Allan Holdsworth's "secret" scale is one of the ultimate examples of 'outside' playing - here's how to use it

Instructor Juan Antonio has shown us how to wrangle Joe Bonamassa’s blazing pentatonics and spice up our electric guitar playing with a Plini and Steve Vai hack.

Now he’s back with a lesson on Allan Holdsworth’s “secret” scale, which he identifies as the third mode in French composer Olivier Messiaen’s famous modes of limited transposition system.

“This is one of the scales that Holdsworth likes to use that sounds a little bit more outside of that normal scaler diatonic type of sounding range,” Antonio explains.

(Image credit: Juan Antonio)

“It’s a really good tool to sort of sound like Holdsworth in different sections.”

The mode, Antonio continues, is a nine-note scale that is “almost like a crossbreed between the whole tone scale and the augmented scale.”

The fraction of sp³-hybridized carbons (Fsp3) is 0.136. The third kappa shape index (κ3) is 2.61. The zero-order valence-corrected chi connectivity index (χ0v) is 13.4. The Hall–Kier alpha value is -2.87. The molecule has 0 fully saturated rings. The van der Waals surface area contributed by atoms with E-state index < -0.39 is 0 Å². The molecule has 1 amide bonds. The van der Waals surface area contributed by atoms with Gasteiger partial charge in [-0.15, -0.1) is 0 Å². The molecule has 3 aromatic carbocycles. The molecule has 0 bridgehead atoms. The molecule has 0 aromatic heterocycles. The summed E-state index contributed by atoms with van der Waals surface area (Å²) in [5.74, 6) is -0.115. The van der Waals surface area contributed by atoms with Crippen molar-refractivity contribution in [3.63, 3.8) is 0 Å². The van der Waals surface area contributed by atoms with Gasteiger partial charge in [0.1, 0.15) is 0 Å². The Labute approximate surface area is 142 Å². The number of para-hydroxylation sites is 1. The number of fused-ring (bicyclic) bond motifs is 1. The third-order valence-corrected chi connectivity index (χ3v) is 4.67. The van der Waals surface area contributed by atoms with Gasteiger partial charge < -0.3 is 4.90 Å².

Looking at the intervallic construction, it reads 1, 2, flat 3, 3, flat 5, 5, flat 6, flat 7, 7.

“There’s just a ton of different chords that you can play this scale over,” Antonio says, adding, “I actually like to apply this scale more like a tension-building concept. So in my case I like to apply it over vague or stagnant type of harmonies.”

(Image credit: Juan Antonio)

He continues, “Another thing about the scale is that it’s actually very symmetrical. It repeats itself every major third. And that’s going to come in handy when visualizing it over the neck.”

Antonio ends by demonstrating some of his favorite and most common fingerings for the scale.

“But I urge you guys to apply different permutations to it,” he says.

For more from Juan Antonio, head on over to his YouTube channel.

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Richard Bienstock

Rich is the co-author of the best-selling Nöthin' But a Good Time: The Uncensored History of the '80s Hard Rock Explosion. He is also a recording and performing musician, and a former editor of Guitar World magazine and executive editor of Guitar Aficionado magazine. He has authored several additional books, among them Kurt Cobain: Montage of Heck, the companion to the documentary of the same name.